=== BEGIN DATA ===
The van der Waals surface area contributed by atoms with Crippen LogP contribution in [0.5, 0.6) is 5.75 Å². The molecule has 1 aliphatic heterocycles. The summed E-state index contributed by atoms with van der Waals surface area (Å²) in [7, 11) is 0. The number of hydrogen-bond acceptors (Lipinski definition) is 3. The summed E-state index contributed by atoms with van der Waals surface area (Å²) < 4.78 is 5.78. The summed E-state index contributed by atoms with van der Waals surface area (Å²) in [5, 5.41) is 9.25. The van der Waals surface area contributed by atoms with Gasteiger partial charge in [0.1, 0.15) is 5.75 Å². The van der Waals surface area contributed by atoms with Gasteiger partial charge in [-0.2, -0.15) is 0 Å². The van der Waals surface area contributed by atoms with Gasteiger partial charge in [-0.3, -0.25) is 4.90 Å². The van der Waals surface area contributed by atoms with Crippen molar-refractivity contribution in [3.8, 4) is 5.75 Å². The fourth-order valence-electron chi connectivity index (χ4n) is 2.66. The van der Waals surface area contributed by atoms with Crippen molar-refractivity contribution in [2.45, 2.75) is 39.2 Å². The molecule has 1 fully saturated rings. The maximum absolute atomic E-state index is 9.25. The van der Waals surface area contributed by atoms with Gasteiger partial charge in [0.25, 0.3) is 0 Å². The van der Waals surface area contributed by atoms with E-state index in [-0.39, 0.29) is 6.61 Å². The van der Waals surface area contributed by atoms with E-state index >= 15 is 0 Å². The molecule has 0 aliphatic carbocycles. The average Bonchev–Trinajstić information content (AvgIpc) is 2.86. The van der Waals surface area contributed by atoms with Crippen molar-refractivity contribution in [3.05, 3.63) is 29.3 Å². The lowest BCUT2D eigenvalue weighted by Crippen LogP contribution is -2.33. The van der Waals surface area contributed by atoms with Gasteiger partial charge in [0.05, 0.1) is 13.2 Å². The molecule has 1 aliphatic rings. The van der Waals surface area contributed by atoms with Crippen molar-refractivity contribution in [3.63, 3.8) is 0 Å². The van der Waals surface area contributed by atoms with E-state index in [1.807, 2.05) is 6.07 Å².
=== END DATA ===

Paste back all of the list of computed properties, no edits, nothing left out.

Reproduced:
The van der Waals surface area contributed by atoms with Crippen LogP contribution in [0.5, 0.6) is 5.75 Å². The molecule has 1 aliphatic heterocycles. The summed E-state index contributed by atoms with van der Waals surface area (Å²) in [7, 11) is 0. The number of hydrogen-bond acceptors (Lipinski definition) is 3. The summed E-state index contributed by atoms with van der Waals surface area (Å²) < 4.78 is 5.78. The summed E-state index contributed by atoms with van der Waals surface area (Å²) in [5, 5.41) is 9.25. The van der Waals surface area contributed by atoms with Gasteiger partial charge in [0.1, 0.15) is 5.75 Å². The van der Waals surface area contributed by atoms with Gasteiger partial charge in [-0.2, -0.15) is 0 Å². The van der Waals surface area contributed by atoms with Gasteiger partial charge in [-0.3, -0.25) is 4.90 Å². The van der Waals surface area contributed by atoms with Crippen molar-refractivity contribution in [3.8, 4) is 5.75 Å². The fourth-order valence-electron chi connectivity index (χ4n) is 2.66. The van der Waals surface area contributed by atoms with Crippen molar-refractivity contribution in [2.45, 2.75) is 39.2 Å². The molecule has 1 fully saturated rings. The maximum absolute atomic E-state index is 9.25. The van der Waals surface area contributed by atoms with Gasteiger partial charge in [0.25, 0.3) is 0 Å². The van der Waals surface area contributed by atoms with E-state index in [-0.39, 0.29) is 6.61 Å². The van der Waals surface area contributed by atoms with E-state index >= 15 is 0 Å². The molecule has 0 aliphatic carbocycles. The average Bonchev–Trinajstić information content (AvgIpc) is 2.86. The van der Waals surface area contributed by atoms with Crippen molar-refractivity contribution in [3.05, 3.63) is 29.3 Å². The lowest BCUT2D eigenvalue weighted by Crippen LogP contribution is -2.33. The van der Waals surface area contributed by atoms with Gasteiger partial charge in [0.05, 0.1) is 13.2 Å². The molecule has 1 aliphatic rings. The van der Waals surface area contributed by atoms with Crippen molar-refractivity contribution in [3.63, 3.8) is 0 Å². The van der Waals surface area contributed by atoms with E-state index in [1.807, 2.05) is 6.07 Å².